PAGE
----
Sport Science: Muscle Origin and Insertion

Topics: Knee, Pelvis, Rectus abdominis muscle Pages: 5 (845 words) Published: December 6, 2012

In human anatomy, the deltoid muscle is the muscle forming the rounded contour of the shoulder. Anatomically, it appears to be made up of three distinct sets of fibers though electromyography suggests that it consists of at least seven groups that can be independently coordinated by the central nervous system. * Origin: upper clavicle, scapula

* Insertion: upper humerus

The superior or upper fibers of the trapezius arise from the external occipital protuberance, the medial third of the superior nuchal line of the occipital bone (both in the back of the head), and the ligamentum nuchae. The middle fibers of the trapezius arise from the spinous process of the seventh cervical (both in the back of the neck), and the spinous processes of the first, second, and third thoracic vertebrae. They are inserted into the medial margin of the acromion, and into the superior lip of the posterior border of the spine of the scapula. The inferior or lower fibers of the trapezius arise from the spinous processes of the remaining thoracic vertebrae. From this origin they proceed upward and laterally to converge near the scapula and end in an aponeurosis, which glides over the smooth triangular surface on the medial end of the spine. Origin: vertebrae

Insertion: clavicle, scapula

Pectoralis Major

Origin: clavicle, sternum
Insertion: humerus

Lattisimus Dorsi
It is the larger, flat, dorso-lateral muscle on the trunk, posterior to the arm, and partly covered by the trapezius on its median dorsal region. The latissimus dorsi is responsible for extension, adduction, transverse extension also known as horizontal abduction, flexion from an extended position, and (medial) internal rotation of the shoulder joint. It also has a synergistic role in extension and lateral flexion of the lumbar spine. Due to bypassing the scapulothoracic joint and attaching directly to the spine, the actions the lat has on moving the arm can also influence the movement of the scapula, such as their downward rotation during a pull up. Origin: vertebrae, scapula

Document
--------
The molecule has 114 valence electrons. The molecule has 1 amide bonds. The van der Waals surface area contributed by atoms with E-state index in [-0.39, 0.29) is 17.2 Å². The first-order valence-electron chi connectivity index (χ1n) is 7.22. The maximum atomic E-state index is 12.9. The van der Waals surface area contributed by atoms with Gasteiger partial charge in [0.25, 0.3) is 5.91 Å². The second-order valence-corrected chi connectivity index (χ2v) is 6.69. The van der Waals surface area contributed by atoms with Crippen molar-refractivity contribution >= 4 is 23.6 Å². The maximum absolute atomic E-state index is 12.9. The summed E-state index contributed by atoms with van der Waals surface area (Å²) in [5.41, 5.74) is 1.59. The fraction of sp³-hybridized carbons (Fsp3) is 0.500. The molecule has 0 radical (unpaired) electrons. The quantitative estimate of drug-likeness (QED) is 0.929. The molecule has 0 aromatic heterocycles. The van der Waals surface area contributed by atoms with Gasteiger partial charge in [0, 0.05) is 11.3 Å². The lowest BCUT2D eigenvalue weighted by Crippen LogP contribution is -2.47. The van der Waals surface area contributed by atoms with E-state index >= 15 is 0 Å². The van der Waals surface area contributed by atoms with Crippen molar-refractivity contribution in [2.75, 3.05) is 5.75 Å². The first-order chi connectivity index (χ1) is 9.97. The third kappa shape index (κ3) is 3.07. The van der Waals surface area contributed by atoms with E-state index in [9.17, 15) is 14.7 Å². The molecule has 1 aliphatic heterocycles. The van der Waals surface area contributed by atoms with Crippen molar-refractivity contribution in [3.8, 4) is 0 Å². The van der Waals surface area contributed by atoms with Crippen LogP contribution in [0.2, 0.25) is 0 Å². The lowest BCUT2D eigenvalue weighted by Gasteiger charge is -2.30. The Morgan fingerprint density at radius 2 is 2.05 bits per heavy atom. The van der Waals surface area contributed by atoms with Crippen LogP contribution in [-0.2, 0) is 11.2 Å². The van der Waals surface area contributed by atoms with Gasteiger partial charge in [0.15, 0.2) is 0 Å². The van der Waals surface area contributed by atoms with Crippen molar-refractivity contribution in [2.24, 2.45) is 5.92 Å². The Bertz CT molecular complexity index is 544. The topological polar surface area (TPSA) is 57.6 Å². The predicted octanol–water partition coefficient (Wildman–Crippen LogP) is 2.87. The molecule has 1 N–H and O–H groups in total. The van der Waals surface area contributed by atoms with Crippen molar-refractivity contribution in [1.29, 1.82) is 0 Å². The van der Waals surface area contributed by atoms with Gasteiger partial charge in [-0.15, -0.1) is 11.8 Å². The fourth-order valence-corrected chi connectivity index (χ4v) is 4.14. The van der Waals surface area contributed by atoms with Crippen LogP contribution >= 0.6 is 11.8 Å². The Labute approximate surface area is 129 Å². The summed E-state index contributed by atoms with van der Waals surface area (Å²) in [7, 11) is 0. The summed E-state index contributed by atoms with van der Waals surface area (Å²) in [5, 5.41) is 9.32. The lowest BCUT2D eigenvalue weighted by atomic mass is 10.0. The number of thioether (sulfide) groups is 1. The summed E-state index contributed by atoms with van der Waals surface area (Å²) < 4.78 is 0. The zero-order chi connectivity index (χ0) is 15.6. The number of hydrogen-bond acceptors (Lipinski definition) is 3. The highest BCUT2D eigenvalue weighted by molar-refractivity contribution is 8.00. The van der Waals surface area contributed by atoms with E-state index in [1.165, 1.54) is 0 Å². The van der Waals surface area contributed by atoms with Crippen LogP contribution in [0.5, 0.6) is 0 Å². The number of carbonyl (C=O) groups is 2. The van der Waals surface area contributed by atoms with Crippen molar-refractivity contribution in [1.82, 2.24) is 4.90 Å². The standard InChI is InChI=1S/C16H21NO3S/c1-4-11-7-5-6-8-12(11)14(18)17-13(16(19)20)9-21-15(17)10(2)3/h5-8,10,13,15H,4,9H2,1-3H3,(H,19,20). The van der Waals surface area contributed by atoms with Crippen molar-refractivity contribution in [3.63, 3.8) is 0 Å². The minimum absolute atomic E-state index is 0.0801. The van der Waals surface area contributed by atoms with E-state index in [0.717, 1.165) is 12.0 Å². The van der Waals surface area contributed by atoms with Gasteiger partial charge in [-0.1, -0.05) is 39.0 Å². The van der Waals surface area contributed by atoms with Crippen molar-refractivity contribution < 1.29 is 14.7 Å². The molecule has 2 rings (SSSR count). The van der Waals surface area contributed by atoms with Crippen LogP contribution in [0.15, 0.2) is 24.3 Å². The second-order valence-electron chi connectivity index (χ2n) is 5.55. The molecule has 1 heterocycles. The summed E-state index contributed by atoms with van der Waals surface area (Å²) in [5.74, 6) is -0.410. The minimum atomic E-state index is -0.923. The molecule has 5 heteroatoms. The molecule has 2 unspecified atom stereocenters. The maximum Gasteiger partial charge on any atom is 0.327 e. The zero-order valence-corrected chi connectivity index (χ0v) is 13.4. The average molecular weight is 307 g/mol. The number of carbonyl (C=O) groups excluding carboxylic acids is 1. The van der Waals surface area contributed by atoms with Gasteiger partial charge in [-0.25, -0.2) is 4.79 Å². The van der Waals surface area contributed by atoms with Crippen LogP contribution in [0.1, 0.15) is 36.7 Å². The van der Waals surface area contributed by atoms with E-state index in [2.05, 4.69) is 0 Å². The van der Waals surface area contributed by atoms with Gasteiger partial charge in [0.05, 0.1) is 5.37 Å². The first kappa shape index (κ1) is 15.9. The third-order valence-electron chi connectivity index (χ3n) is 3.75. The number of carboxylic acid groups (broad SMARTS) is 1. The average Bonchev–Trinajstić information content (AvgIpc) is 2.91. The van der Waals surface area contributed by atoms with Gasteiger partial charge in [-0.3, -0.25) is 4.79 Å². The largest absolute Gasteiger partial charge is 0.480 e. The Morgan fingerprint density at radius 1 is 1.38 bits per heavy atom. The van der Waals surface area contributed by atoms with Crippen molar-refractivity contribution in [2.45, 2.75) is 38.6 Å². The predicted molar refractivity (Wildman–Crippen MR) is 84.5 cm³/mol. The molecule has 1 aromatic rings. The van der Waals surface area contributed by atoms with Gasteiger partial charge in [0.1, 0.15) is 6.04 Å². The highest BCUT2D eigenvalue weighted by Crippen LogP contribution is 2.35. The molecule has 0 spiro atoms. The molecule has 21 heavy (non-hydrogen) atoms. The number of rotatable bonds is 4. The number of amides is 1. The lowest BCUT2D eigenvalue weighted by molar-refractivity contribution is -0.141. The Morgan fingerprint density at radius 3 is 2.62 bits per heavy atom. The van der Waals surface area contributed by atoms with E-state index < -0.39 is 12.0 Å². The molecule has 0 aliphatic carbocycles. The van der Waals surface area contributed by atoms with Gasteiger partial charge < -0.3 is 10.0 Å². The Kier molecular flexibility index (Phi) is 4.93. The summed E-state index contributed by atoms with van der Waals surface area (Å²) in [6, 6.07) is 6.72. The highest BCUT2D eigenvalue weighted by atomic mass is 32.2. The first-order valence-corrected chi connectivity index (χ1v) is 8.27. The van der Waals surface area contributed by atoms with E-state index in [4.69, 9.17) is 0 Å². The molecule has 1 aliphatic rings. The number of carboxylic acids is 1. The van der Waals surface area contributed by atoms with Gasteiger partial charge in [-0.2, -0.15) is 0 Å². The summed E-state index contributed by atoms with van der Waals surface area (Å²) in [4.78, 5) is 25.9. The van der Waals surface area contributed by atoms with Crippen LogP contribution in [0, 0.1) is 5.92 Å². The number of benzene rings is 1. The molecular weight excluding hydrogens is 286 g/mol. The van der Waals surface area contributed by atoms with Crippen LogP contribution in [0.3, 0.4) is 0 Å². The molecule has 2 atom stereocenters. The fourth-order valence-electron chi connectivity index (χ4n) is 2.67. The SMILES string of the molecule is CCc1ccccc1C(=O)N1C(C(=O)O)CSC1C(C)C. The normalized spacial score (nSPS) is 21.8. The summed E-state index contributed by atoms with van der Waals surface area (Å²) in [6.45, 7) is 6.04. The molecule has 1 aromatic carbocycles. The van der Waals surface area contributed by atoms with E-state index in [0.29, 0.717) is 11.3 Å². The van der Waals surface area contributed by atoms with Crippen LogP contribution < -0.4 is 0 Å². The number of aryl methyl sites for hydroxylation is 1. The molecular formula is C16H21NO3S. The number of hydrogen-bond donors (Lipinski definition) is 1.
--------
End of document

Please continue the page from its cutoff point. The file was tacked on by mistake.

Insertion: humerus

Biceps Brachii

Origin: scapula
Insertion: radius

Triceps Brachii
It is sometimes called a three-headed muscle because there are three bundles of muscles, each of different origins, joining together at the elbow. Though a similarly named muscle, the triceps surae, is found on the lower leg, the triceps brachii is commonly called the triceps. Origin: scapula

Insertion: ulna

Serratus Anterior
The serratus anterior is a muscle that originates on the surface of the second to ninth ribs at the side of the chest and inserts along the entire anterior length of the medial border of the scapula.

Origin: 8-9 ribs
Insertion: scapula

Rectus Abdominus
The rectus abdominis muscle, also known as "abs" or a "six pack", is a paired muscle running vertically on each side of the anterior wall of the human abdomen (and in some other animals). There are two parallel muscles, separated by a midline band of connective tissue called the linea alba (white line). It extends from the pubic symphysis, pubic crest and pubic tubercleinferiorly to the xiphoid process and costal cartilages of ribs V to VII superiorly. Origin: pubis

Insertion: sternum

External Oblique
The external oblique muscle (of the abdomen) (also external abdominal oblique muscle) is the largest and the most superficial (outermost) of the three flat muscles of the lateral anterior abdomen.

Origin: ribs...
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